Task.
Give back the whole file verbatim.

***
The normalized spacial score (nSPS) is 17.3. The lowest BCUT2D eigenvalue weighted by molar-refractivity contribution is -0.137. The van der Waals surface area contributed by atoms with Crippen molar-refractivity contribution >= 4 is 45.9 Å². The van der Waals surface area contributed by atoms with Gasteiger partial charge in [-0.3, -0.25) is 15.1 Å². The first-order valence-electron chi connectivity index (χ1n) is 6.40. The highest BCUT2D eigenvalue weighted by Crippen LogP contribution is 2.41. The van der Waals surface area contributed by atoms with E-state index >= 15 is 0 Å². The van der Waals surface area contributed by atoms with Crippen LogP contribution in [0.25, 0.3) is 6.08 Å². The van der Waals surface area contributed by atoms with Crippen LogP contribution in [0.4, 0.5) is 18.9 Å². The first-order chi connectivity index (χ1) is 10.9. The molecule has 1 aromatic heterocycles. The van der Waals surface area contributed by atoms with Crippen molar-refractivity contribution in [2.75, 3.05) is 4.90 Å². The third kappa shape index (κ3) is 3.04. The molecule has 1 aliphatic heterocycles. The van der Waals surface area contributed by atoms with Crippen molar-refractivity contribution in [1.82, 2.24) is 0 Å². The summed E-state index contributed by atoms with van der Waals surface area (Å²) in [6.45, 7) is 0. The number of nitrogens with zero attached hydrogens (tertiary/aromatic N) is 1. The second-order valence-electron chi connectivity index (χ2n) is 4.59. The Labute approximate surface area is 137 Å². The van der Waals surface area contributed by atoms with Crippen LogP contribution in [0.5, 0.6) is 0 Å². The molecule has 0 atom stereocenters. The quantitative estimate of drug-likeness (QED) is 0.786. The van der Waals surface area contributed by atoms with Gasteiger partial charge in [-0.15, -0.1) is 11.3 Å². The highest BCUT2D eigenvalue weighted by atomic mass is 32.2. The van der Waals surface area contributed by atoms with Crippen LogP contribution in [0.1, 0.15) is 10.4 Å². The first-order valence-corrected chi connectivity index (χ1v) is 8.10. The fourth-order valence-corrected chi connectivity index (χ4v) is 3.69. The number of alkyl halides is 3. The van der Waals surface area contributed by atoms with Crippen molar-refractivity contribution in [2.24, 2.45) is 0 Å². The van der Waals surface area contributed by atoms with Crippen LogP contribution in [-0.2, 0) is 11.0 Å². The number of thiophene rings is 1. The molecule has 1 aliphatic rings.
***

The normalized spacial score (nSPS) is 17.3. The lowest BCUT2D eigenvalue weighted by molar-refractivity contribution is -0.137. The van der Waals surface area contributed by atoms with Crippen molar-refractivity contribution >= 4 is 45.9 Å². The van der Waals surface area contributed by atoms with Gasteiger partial charge in [-0.3, -0.25) is 15.1 Å². The first-order valence-electron chi connectivity index (χ1n) is 6.40. The highest BCUT2D eigenvalue weighted by Crippen LogP contribution is 2.41. The van der Waals surface area contributed by atoms with E-state index >= 15 is 0 Å². The van der Waals surface area contributed by atoms with Crippen LogP contribution in [0.25, 0.3) is 6.08 Å². The van der Waals surface area contributed by atoms with Crippen LogP contribution in [0.4, 0.5) is 18.9 Å². The first-order chi connectivity index (χ1) is 10.9. The molecule has 1 aromatic heterocycles. The van der Waals surface area contributed by atoms with Crippen molar-refractivity contribution in [2.75, 3.05) is 4.90 Å². The third kappa shape index (κ3) is 3.04. The molecule has 1 aliphatic heterocycles. The van der Waals surface area contributed by atoms with Crippen molar-refractivity contribution in [1.82, 2.24) is 0 Å². The summed E-state index contributed by atoms with van der Waals surface area (Å²) in [6.45, 7) is 0. The number of nitrogens with zero attached hydrogens (tertiary/aromatic N) is 1. The second-order valence-electron chi connectivity index (χ2n) is 4.59. The Labute approximate surface area is 137 Å². The van der Waals surface area contributed by atoms with Crippen LogP contribution in [0.5, 0.6) is 0 Å². The molecule has 0 atom stereocenters. The quantitative estimate of drug-likeness (QED) is 0.786. The van der Waals surface area contributed by atoms with Gasteiger partial charge in [-0.15, -0.1) is 11.3 Å². The highest BCUT2D eigenvalue weighted by atomic mass is 32.2. The van der Waals surface area contributed by atoms with Crippen LogP contribution in [0.1, 0.15) is 10.4 Å². The first-order valence-corrected chi connectivity index (χ1v) is 8.10. The fourth-order valence-corrected chi connectivity index (χ4v) is 3.69. The number of alkyl halides is 3. The van der Waals surface area contributed by atoms with Crippen molar-refractivity contribution in [2.24, 2.45) is 0 Å². The van der Waals surface area contributed by atoms with Crippen LogP contribution in [-0.2, 0) is 11.0 Å². The number of thiophene rings is 1. The molecule has 1 aliphatic rings.